Few things come as a surprise once you’ve been immersed in the ever-trippy world of Electric Forest
; a place where one minute you’re watching possibly the weirdest wedding you’ve ever witnessed, and the next, you’re riding the rail while Jantsen
blows the roof off the Jubilee Stage
. Or, perhaps you caught him destroy the decks on a decked-out school bus during his late-night throwdown. Sounds like a pretty casual time, right? The only perplexity regarding these happenings is the fact that this was Jantsen’s inaugural performance at EF
. Don’t worry, we were confused to hear that news also. But as they say, first impressions last a lifetime, and this one was no exception.
Despite taking in the whole spectrum of Sherwood for the first time, the Boulder native was able to put aside a few minutes to discuss thoughts on the festival’s vibe, his Colorado roots, the progression of Gutter Music, and making it to the finish line at Forest.
photo credit: @treevalds
Electric Forest was a long time coming for you, what are your thoughts on the experience as a whole?
Jantsen: It was amazing, biggest festival I’ve ever been to. I was blown away by how much stuff was going on there, even just walking through the forest and seeing all the art and random little stages set up was so cool, not to mention the renegade stages. I hope I get booked every year!
Did you feel like you had a good turnout with the white tee-shirt signing?
J: The turnout for that whole set was insane. When I walked up to set my stuff up there was literally 10 people there , by the time I came back to play it was packed with people even outside the tent, so that meant a lot to me. There was definitely a lot of white shirts to sign, especially in that heat but I was happy to do it, its the least I can do for everyone so willing to endure that sweat lodge to hear me play.
photo credit: @treevalds
Being a Boulder native, how did that play into your influences when getting into the DJ’ing and producing game? Any notable CO artists that helped emulate your sound?
J: When I was a teenager in the late 90’s/early 2000’s, there was a really good underground rave scene in Boulder and Denver. All my friends were local jungle and breakbeat DJ’s, so those were the people that introduced me to a lot of those sounds. I wouldn’t say there was one particular person but there’s A LOT of great producers that came from Colorado that all have their own unique thing going on.
Part 3 of your Gutter Music series has gotten some serious love and recognition from listeners and producers all over. Can you shed some insight on the project as a whole?
J: The original Gutter Music mix came out about 12 years ago, in the true glitch hop days before dubstep was really a thing, so that style was really focused on chopped up, glitchy vocals layered over different tempos and styles of music. I got really swept away with dubstep when it came along and after about 10 years of that I think I really just started to miss that crazy mashup/gangster shit that was a big part of who I was. After I put out Gutter Music 2 it was very clear to me that I needed go back to my roots and incorporate that more, especially now when everything is so over-saturated, I think its been a nice breath of fresh air.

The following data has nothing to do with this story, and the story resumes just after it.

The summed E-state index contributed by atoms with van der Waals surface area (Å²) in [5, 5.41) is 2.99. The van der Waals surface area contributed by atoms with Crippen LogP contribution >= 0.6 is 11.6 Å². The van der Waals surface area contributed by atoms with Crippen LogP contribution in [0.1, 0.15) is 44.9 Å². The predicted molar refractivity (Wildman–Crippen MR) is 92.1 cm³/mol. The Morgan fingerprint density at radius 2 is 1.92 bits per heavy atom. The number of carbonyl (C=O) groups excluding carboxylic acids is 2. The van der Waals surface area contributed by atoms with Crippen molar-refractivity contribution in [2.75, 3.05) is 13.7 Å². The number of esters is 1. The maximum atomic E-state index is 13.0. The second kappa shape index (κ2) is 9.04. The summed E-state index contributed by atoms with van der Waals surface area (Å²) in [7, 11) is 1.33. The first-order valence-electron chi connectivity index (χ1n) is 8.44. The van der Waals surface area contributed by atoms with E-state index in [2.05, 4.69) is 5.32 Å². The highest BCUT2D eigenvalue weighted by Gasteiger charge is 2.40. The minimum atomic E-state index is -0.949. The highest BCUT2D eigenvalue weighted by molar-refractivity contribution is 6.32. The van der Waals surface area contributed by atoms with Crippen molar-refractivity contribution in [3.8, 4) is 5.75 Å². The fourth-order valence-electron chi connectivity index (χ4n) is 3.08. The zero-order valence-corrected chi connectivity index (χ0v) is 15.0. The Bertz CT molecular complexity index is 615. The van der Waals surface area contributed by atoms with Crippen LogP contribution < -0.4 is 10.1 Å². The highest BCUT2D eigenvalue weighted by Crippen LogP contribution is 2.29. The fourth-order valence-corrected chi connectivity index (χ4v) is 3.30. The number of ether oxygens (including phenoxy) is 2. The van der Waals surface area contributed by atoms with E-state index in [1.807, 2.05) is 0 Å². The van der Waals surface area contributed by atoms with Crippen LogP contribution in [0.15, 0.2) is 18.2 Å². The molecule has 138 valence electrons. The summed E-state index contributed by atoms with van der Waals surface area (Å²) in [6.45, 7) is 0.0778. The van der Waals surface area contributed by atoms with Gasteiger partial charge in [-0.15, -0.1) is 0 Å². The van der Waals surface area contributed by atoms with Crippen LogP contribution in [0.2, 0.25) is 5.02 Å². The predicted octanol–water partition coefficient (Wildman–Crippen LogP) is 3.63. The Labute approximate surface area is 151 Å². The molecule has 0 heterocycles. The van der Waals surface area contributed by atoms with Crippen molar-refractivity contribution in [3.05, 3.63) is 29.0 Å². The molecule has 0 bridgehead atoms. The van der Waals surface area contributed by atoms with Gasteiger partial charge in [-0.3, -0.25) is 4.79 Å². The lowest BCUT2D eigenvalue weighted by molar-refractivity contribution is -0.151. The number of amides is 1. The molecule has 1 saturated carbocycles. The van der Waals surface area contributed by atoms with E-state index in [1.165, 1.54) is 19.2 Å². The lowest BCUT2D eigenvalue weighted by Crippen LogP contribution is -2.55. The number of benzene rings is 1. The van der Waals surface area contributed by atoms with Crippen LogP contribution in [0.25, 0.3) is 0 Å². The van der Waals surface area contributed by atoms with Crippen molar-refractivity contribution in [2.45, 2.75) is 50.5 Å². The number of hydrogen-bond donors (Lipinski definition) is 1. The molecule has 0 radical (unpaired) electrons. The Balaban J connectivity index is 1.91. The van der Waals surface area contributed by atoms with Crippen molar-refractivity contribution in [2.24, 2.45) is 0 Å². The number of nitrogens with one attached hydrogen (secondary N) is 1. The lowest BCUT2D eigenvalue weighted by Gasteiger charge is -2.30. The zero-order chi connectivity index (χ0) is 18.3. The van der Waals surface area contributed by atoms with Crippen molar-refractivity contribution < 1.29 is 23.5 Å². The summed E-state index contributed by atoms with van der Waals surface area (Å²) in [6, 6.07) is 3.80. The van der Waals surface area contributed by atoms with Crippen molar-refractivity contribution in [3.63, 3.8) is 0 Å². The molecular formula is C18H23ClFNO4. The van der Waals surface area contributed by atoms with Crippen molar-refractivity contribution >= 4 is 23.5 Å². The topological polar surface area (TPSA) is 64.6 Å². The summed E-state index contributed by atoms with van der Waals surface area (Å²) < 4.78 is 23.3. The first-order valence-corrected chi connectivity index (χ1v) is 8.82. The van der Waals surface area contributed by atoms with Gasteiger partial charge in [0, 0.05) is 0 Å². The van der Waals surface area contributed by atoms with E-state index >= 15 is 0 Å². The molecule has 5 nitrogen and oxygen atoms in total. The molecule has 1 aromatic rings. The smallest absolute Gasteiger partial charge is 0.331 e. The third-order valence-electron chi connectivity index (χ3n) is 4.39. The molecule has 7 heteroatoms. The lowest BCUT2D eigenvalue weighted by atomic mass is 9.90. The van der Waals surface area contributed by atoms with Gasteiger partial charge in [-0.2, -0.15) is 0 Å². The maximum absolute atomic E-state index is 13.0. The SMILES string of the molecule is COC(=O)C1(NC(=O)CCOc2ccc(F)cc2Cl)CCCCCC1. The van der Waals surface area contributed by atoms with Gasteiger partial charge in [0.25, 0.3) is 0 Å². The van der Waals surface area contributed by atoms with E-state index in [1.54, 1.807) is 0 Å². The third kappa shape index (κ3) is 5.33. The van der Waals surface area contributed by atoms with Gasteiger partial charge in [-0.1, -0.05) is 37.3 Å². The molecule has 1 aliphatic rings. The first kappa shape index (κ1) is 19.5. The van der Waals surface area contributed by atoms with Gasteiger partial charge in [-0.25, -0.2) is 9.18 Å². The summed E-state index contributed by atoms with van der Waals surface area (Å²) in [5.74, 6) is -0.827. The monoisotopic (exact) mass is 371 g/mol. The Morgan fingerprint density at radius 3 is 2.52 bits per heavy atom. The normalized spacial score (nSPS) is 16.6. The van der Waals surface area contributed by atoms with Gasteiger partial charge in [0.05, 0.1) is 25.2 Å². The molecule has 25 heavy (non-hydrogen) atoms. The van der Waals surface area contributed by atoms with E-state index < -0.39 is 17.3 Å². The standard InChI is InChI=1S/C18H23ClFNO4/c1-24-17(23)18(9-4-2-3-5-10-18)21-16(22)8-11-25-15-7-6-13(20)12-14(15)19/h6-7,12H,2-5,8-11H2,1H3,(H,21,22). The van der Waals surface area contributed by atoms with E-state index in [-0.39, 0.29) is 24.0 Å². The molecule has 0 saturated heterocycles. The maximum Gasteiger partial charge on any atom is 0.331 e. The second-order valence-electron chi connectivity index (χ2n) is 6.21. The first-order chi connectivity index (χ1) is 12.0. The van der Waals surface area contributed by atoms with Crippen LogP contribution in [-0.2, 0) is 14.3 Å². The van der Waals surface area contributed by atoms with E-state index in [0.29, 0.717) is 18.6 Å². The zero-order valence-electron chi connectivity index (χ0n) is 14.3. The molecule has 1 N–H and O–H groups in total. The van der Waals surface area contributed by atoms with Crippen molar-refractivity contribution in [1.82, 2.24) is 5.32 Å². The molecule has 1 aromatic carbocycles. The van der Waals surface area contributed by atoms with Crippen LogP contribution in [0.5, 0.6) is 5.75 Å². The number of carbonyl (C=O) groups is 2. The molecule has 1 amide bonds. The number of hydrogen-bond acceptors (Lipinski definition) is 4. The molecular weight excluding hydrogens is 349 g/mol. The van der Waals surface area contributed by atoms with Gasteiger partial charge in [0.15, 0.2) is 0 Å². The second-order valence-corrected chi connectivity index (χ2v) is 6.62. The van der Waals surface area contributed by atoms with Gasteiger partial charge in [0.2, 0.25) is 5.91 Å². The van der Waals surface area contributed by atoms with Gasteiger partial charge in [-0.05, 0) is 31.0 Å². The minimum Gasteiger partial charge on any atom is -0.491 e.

You showcase a variety of stylistic approaches, as seen in live sets and through your discography. Your signature lacerating, wobbly, and glitchy dubstep has become a unique sound to recognize among a sea of at-times monotonous electronic music. What (or who) has influenced your musical direction most significantly over the years?
J: Si Begg, Akufen, Remarc, edIT, bil bless, Bassnectar, Rusko, Doctor P , G Jones. There’s a lot more but those are all people who first come to mind when I think about who really had an influence on my sound.
photo credit: @treevalds
It’s no secret that you have a plethora of heavy-hitting collabs with some of the biggest staples in the scene – Bassnectar, Luzcid, and Dirt Monkey to name a few. Do you have any other collaborative projects coming out that you can tell us about?
J: There’s a bunch of random stuff, Bassnectar and Dirt Monkey are always staple collaborators but I also have stuff in the works with Gnar Gnar, Conrank , TVBOO , Chime and a bunch of others, its just a matter of finding time to finish everything.
Your late-night set was easily the heaviest late-night party of the weekend. You mesmerized the crowd with everything from OG’s like “Sultan of Swing” to fresh releases like “It’s About to get Hectic”, with ill mashups and edits in between. The crowd was going absolutely bonkers, yet you maintained a calm and focused demeanor throughout the madness. Did you anticipate the magnitude of that moment, or were you totally taken aback?
J: I’m laughing at “calm and focused demeanor”. I specifically remember standing up there being like “how the fuck am i possibly going to get through this right now”, because I was dead tired, I think I was kind of just playing on autopilot and I felt bad for not being as animated but in some way that kind of added to the specialness of the set. It was a very unique circumstance and even though I was so tired the vibes were very thicccccc, by the end of the set I didn’t want to stop, my squad had to force me out basically haha.